This indicates high user engagement for this industry.
As a site that compares the best website builders available, we like to stay on top of the differences between website builders – and this includes analyzing the performance and load speeds of 400 websites that were built on each of the systems. As part of our study, we have analyzed the top 12 website builders to find out which ones will give you the best performing experience.
For performance scores, a score of 90 is good, 50-90 needs improvement and below 50 is poor.
Best website builder based on performance score (Desktop)
Best website builder based on performance score (Mobile)
|Rank||Website builder||Mobile score|
Best CMS based on Time to Interactive (Desktop)
Best CMS based on Time to Interactive (Mobile)
GoDaddy is a clear winner in this category, being the only CMS to achieve good results for both desktop and mobile. The site earned a performance score of 92.06/100 on desktop, and 67.99 on mobile: the highest mark in both categories.
But even the winning GoDaddy needs almost 7 seconds to load a web page on mobile devices, which is disappointing. Outright concerning is the overall average of all website builders tested: 11.48 seconds – nobody wants to wait that long.
Overall, the desktop experience is much better for every single website builder we analyzed. Mobile performance across the board is significantly worse, with the majority of sites scoring below 50/100 in our index. But what makes certain sites perform so much better than others?
From our findings, the simplest site builders come out on top, namely, GoDaddy and Jimdo. They include fewer features, and therefore produce much faster websites.
Shopify, Squarespace and Webflow showed disappointing results, considering their reputation as leaders in the website building space. However, WooCommerce is the overall worst performing site, scoring only 36.4/100 on mobile and 69.5/100 on desktop.
The ecommerce plugin seems to slow WordPress sites down significantly, so if you you opt for cheap WordPress hosting, make sure that it’s also one of the fastest web hosts, to maximize your site’s performance!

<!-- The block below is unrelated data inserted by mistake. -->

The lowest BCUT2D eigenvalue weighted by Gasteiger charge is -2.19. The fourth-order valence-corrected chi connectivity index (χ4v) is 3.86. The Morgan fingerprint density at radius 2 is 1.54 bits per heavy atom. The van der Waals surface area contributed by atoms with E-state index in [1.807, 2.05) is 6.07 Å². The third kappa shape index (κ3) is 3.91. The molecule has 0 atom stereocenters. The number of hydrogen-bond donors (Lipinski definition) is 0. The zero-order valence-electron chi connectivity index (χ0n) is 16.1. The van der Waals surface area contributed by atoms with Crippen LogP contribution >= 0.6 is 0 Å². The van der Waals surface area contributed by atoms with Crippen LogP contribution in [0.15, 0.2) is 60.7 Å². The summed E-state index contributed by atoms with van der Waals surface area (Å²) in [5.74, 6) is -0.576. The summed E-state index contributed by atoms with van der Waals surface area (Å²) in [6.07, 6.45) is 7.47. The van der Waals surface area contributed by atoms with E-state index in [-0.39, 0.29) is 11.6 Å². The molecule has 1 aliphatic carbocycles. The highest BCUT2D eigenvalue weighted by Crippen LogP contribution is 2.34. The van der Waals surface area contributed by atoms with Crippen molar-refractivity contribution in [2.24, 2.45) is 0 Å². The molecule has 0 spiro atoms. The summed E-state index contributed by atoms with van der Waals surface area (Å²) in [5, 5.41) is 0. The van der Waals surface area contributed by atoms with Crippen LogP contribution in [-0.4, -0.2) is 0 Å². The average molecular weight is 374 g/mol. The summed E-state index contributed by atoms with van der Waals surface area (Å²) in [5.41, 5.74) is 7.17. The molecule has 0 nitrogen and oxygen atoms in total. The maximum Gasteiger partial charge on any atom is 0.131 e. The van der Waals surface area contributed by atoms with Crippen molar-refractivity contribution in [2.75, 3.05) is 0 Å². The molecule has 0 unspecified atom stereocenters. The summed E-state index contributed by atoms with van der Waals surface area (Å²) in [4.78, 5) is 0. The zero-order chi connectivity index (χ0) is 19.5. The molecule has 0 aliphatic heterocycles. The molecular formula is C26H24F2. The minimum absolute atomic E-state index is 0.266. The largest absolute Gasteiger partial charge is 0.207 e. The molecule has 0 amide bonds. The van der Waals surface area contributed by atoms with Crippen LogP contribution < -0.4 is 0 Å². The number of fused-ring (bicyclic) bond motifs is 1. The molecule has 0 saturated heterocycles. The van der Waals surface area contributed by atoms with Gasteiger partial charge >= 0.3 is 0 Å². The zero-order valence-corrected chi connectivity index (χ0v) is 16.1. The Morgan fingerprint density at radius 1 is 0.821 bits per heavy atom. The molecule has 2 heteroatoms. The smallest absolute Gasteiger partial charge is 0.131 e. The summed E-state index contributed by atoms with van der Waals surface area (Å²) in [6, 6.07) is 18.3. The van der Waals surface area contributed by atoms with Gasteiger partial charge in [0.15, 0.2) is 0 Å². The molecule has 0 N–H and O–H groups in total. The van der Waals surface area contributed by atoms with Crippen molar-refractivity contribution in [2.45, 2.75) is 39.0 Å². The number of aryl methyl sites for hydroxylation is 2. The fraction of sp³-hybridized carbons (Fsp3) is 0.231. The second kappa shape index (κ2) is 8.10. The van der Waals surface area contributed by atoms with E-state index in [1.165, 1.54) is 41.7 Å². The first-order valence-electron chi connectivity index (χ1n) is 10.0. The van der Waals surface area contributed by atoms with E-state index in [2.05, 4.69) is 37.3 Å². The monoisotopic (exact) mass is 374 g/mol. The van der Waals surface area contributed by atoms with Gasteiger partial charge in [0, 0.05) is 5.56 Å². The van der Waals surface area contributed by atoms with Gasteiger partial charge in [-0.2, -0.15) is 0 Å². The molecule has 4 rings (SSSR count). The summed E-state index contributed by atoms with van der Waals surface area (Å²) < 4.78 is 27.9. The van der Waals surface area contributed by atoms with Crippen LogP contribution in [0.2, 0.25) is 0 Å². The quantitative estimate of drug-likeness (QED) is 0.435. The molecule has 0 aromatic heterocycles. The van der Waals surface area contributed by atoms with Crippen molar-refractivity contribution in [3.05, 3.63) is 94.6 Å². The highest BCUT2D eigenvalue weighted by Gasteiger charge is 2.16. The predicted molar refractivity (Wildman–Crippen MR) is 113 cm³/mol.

To discover how website speeds compare among the most popular websites, we analyzed the world’s top 100 sites based on the Moz top 500 ranking. We can compare this information to factors including average page load time benchmarks and mobile browser benchmarks.
It’s clear that website load speed matters, especially to the conversion rates and profits of online retailers, but how quickly should websites be performing in order to make the most of the traffic that comes their way?
There are six main benchmarks by which to measure load speed:
- First Contentful Paint (FCP): indicates how much time has elapsed in milliseconds before a user can view content (text, images, video, etc).
- Cumulative Layout Shift (CLS): a measure to determine the stability of the website. Minimizing this is important, as pages shifting around while being used results in a very poor user experience.
- First Input Delay time (FID): the time that passes between the user’s first interaction with a site, and the browser being able to respond to that interaction.
- Speed Index (SI): a metric that shows you how quickly a page becomes visible.
- Largest Contentful Paint (LCP): a metric to measure how quickly the main content of a page is loaded.
- Time to Interactive (TTI): a metric measuring how much time it takes for a page to become fully interactive.
The top 15 website homepages based on performance score on desktop
|Rank||Website||Industry||Monthly visits||Performance score out of 100|
|1||Online Communities||6.8 billion||100|
|2||Best Buy||Electronics||109.9 million||99|
|3||Online Communities||20.4 billion||99|
|4||Microsoft Office||Computer & Electronics||1.7 billion||99|
|5||Investopedia||Jobs & Education||71.1 million||99|
|6||Shopify||Business & Industries||55.8 million||99|
|7||Online Communities||1.5 billion||99|
|8||USPS||Travel & Transportation||256 million||99|
|9||Opera||Computer & Electronics||159.7 million||98|
|10||Vimeo||Entertainment Media||88.7 million||98|
|11||Dominos||Food & Drinks||34.6 million||97|
|13||Microsoft||Computer & Electronics||961.5 million||96|
|15||Statista||Business & Industries||30.1 million||94|
After analyzing the top 100 websites, we found that the top-performing site overall is Twitter. With a total of 6,800,000,000 visits every month, the site has a lot of traffic to handle. Luckily, it handles that traffic very well. There is no CLS on the desktop site, and a TTI of 0.23 seconds, giving this an overall performance score of 100/100 in our index. It performs just as well on mobile, with an FCP, LCP and TTI of 0.8 milliseconds.
The worst 15 websites based on performance score on desktop
|Rank||Website||Industry||Monthly visits||Performance score out of 100|
|2||Channel 4||Arts & Entertainment||19.8 million||16|
|3||Rolling Stone||News||23.8 million||21|
|4||Washington Post||News||177 million||23|
|9||Espn Cricinfo||Sports||112.3 million||38|
|11||Web Md||Beauty & Fitness||143.9 million||44|
|12||TikTok||Online Communities||1.7 billion||45|
|15||GitHub||Internet & Telecom||408.2 million||48|